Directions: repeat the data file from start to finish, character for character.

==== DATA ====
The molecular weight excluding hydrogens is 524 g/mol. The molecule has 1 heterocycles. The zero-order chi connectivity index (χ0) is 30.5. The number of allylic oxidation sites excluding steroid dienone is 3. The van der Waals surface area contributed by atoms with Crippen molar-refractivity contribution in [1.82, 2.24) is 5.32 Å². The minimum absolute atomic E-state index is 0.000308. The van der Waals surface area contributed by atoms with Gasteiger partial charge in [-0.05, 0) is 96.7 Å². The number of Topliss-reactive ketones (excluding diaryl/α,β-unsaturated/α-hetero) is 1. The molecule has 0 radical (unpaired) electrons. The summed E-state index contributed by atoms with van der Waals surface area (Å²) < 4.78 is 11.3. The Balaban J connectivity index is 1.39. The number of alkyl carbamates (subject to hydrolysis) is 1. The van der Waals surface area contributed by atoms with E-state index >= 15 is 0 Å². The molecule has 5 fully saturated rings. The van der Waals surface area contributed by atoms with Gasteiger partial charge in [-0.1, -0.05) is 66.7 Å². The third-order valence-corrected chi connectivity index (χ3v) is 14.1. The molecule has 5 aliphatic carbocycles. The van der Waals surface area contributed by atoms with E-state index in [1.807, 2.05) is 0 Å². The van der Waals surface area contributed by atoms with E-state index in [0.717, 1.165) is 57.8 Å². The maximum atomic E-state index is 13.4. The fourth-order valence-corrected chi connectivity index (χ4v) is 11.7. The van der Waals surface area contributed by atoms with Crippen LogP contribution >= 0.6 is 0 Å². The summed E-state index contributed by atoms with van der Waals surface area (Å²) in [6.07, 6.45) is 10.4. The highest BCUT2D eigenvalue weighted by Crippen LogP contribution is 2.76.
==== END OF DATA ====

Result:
The molecular weight excluding hydrogens is 524 g/mol. The molecule has 1 heterocycles. The zero-order chi connectivity index (χ0) is 30.5. The number of allylic oxidation sites excluding steroid dienone is 3. The van der Waals surface area contributed by atoms with Crippen molar-refractivity contribution in [1.82, 2.24) is 5.32 Å². The minimum absolute atomic E-state index is 0.000308. The van der Waals surface area contributed by atoms with Gasteiger partial charge in [-0.05, 0) is 96.7 Å². The number of Topliss-reactive ketones (excluding diaryl/α,β-unsaturated/α-hetero) is 1. The molecule has 0 radical (unpaired) electrons. The summed E-state index contributed by atoms with van der Waals surface area (Å²) < 4.78 is 11.3. The Balaban J connectivity index is 1.39. The number of alkyl carbamates (subject to hydrolysis) is 1. The van der Waals surface area contributed by atoms with E-state index >= 15 is 0 Å². The molecule has 5 fully saturated rings. The van der Waals surface area contributed by atoms with Gasteiger partial charge in [-0.1, -0.05) is 66.7 Å². The third-order valence-corrected chi connectivity index (χ3v) is 14.1. The molecule has 5 aliphatic carbocycles. The van der Waals surface area contributed by atoms with E-state index in [1.807, 2.05) is 0 Å². The van der Waals surface area contributed by atoms with E-state index in [0.717, 1.165) is 57.8 Å². The maximum atomic E-state index is 13.4. The fourth-order valence-corrected chi connectivity index (χ4v) is 11.7. The van der Waals surface area contributed by atoms with Crippen LogP contribution >= 0.6 is 0 Å². The summed E-state index contributed by atoms with van der Waals surface area (Å²) in [6.07, 6.45) is 10.4. The highest BCUT2D eigenvalue weighted by Crippen LogP contribution is 2.76.